Today we kick off Episode 6 of the 8-part Guest Post series: Military Life: Two Perspectives
In case you missed the introduction to the series: Military Life: Two Perspectives with Leto and Avalune
The topic today is Life in the Military, from Leto’s perspective. Next Saturday, we’ll hear Avalune’s perspective on military life and family.
“This is your last chance. After this, there is no turning back. You take the blue pill – the story ends, you wake up in your bed and believe whatever you want to believe. You take the red pill – you stay in Wonderland and I show you how deep the rabbit-hole goes.” – Morpheus
I’ve thought a lot about this post, how I would convey to you what/how “Military Life” is like. It’s both simultaneously utterly thrilling and utterly banal. It’s intense flashes of manic, head-on-fire action followed by prolonged bouts of the utterly mundane. It’s not so different than any office worker trying to leave for the day, and then their boss dropping a fucking volcano potato on their desk with a due date of two weeks ago (because the original email was sent out four weeks ago and it sat in the exec’s inbox for three weeks and four days before they were reminded that this was due TWO WEEKS AGO).
Humans have tried to capture war through the ages in various forms. On walls, vases, books, paintings, music, and movies. Our current generational attempt focuses on special forces and everything they go through. Honestly I hate most of those films. Even the ones that try to show a human side to their people, not just ACTION! EXPLOSIONS! FANCY GEAR!, fall flat for me. The movie/series I’ll return to time and again is Band of Brothers. And it’s not for any of the war scenes, though those are very well executed. It’s the banal moments that hold the most significance for me. People being corrected for uniform infractions, reveling in taking a hot shower after not doing so for months on end, and imitating your boss while being stuck doing tedious shit. The reason I love those is because that’s military life.
The action parts, if you actually ever see any, are mere blips in your career. Get around vets and you’ll hear us say, “Oh you were at X; yeah, that sucked” and we’ll kind of leave it at that. But we’ll spend ages talking about the kid who got shoved into a wall locker at basic training and told, “I WANNA HEAR MICHAEL JACKSON! SING BEAT IT!” because he wouldn’t stop humming while the Training Instructor was trying to show everyone how to fold their shirts properly. Or we talk about the time the guys from Civil Engineering didn’t get a dig permit before digging out near the Radar Approach Control Facility, subsequently severing the 200 pair fiber cable controlling the main radar for the airfield because they thought it was a tree root, continued digging and then hit the main water line which shot water up 50ft and filled the hole with 10ft of water. I laughed then, I’m laughing now.
One of the main complaints I heard, and still hear, is that the recruiter lied to them/a family member/a friend. Yes, we have some shit recruiters. They’re salesmen. But there’s also no way that they can answer every question a person has about military life because it’s too vast. There’s no one single path that everyone travels down. It’s like life or time. It’s relative. We do share some common experiences: basic training, tech school, first assignment, last assignment, leaving the service… and that’s about it. I’ve thought about if I had a time machine and I could tell my younger self what to expect, how to better prepare for what’s coming up. Honestly? I don’t know if I could distill it into some sort of essential map to better follow. Also I don’t know if would want to.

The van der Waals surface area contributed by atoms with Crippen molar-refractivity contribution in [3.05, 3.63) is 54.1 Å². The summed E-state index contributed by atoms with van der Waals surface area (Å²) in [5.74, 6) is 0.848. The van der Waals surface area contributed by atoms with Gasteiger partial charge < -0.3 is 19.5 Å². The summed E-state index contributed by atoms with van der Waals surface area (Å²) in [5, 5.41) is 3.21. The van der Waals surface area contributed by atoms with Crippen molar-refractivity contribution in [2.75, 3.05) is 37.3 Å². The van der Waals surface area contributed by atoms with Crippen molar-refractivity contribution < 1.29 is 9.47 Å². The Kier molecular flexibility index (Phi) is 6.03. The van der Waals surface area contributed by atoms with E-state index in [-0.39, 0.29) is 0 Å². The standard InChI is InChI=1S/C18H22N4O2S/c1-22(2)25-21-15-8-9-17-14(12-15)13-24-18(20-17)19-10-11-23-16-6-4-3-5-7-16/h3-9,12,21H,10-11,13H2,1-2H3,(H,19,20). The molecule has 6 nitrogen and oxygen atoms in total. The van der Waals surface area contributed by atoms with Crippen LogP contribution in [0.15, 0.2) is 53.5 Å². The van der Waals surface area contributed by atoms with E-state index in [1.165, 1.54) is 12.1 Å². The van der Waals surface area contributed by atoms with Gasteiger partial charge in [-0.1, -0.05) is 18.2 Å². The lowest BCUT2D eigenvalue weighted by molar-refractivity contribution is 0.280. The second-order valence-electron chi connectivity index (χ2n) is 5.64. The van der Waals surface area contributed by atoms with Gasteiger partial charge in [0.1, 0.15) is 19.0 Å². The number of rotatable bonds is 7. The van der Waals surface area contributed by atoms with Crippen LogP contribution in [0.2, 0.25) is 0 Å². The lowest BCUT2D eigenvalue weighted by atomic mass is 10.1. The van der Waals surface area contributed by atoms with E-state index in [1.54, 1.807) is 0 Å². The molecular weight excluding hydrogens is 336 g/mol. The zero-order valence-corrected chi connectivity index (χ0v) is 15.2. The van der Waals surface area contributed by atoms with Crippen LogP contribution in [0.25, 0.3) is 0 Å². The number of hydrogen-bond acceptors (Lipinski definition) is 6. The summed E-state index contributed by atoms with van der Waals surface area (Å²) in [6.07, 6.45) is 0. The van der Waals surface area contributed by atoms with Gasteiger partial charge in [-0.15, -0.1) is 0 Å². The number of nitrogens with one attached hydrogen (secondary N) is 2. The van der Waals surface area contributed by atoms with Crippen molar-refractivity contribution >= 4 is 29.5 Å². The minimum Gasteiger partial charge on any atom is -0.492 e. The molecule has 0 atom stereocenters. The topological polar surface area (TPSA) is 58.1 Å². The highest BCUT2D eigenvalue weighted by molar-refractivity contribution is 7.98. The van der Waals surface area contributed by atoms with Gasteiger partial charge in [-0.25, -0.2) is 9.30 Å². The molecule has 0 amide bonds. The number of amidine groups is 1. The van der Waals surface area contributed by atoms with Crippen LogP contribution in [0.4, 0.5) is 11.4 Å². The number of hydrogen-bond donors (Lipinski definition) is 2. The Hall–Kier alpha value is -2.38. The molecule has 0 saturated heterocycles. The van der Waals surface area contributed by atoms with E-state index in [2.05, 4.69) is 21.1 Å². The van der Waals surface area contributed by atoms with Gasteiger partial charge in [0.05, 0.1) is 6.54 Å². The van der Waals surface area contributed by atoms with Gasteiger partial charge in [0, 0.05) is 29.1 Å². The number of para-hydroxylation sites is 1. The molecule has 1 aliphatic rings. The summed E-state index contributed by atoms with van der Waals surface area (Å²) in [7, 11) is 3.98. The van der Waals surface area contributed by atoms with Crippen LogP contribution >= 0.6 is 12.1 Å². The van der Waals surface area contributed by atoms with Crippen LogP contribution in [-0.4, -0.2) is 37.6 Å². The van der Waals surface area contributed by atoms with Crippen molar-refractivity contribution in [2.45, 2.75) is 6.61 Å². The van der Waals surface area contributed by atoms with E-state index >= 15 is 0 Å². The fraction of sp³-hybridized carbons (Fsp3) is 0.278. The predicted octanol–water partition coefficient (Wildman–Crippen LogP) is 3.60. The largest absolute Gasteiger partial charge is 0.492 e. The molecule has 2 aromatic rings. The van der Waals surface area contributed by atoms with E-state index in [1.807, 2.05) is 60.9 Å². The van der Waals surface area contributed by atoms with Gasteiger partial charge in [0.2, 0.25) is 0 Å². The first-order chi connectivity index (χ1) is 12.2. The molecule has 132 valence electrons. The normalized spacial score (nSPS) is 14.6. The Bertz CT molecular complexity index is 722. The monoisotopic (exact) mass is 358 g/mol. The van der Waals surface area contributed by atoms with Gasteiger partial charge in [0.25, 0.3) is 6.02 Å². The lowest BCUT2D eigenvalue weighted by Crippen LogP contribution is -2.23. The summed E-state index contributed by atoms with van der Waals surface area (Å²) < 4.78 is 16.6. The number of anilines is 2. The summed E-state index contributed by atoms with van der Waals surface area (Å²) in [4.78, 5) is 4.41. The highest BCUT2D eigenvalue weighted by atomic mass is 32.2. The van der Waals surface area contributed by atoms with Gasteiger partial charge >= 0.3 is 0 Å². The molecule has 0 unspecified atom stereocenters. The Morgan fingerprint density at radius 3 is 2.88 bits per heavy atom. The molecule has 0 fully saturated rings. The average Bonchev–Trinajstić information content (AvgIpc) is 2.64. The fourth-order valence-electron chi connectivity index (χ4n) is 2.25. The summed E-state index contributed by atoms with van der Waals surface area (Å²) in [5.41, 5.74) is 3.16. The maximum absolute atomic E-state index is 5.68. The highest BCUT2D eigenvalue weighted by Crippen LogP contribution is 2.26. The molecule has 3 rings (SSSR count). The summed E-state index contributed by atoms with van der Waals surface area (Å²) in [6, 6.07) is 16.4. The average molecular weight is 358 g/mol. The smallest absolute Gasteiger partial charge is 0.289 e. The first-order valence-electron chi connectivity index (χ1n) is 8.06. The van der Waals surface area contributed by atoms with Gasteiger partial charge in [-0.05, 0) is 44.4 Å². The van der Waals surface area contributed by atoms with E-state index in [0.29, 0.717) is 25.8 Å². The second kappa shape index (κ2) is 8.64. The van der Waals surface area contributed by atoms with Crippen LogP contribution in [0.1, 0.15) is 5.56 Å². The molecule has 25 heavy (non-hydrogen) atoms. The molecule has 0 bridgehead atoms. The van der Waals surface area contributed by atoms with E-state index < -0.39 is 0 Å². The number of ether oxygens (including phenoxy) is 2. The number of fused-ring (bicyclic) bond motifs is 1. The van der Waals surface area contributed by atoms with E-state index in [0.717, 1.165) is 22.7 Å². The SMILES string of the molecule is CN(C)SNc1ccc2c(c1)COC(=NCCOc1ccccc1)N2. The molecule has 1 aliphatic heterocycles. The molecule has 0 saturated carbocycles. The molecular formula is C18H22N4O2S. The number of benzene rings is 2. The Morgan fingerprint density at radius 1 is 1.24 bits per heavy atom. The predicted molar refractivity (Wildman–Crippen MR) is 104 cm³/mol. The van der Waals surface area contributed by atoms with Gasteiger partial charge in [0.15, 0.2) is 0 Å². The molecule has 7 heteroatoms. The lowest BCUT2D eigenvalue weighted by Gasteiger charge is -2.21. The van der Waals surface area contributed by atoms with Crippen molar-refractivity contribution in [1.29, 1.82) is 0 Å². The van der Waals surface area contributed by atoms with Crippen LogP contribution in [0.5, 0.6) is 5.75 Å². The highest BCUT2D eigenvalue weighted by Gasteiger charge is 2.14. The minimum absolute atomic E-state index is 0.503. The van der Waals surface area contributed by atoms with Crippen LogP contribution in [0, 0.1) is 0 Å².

The experiences that I had, all the good and all the bad, shaped me into who I am today. To go back and to fiddle with that would be to produce something wholly unrecognizable now. On top of that, at 21, I was still a knucklehead who didn’t want to listen to anyone about jack shit. I also want to point out that we do have some really good recruiters who try to prepare their folk for what’s coming. But they can only do so much. “Yes it’s going to suck. We all had to do it. You’re going to get yelled at like you’ve never been yelled at before. They’re going to expect you to move before they’ve said to move, but if you move before they say to move you’re going to get yelled at. Do what you’re told and you’ll be out of there before you know it.”
For most of though, Charles explained it the best:
“It was the best of times, it was the worst of times, it was the age of wisdom, it was the age of foolishness, it was the epoch of belief, it was the epoch of incredulity, it was the season of Light, it was the season of Darkness, it was the spring of hope, it was the winter of despair …, we had nothing before us, we were all going direct to Heaven, we were all going direct the other way …”
Never in a million years would I try to sell someone on going in, especially now. But if they were to ask me for advice, I’d play it as straight as I could. It’s the same that I did for our son. One of the best things so far has been comparing stories with him. He’s a military brat, doesn’t know any other world, thought he knew a fair amount, but after going active duty he’s gained a whole new insight about some of the things I did, the reasons for them. An insight he’d never have if he’d stayed civilian, and not because I haven’t told him about things, which I have, but because he wouldn’t have had the proper frame of reference to appreciate it. At the same time I try to not pry too much, nor offer up too much advice (unless he asks for it) because this is his journey, not mine. I did my 22 and I’m happy where I am. This is his time, his experience, so I don’t want to rob him of that. He has enough NCOs breathing down his neck, he doesn’t need helicopter dad NCO doing the same.
With that, the floor’s open and I’m here for the next few hours. Have at it!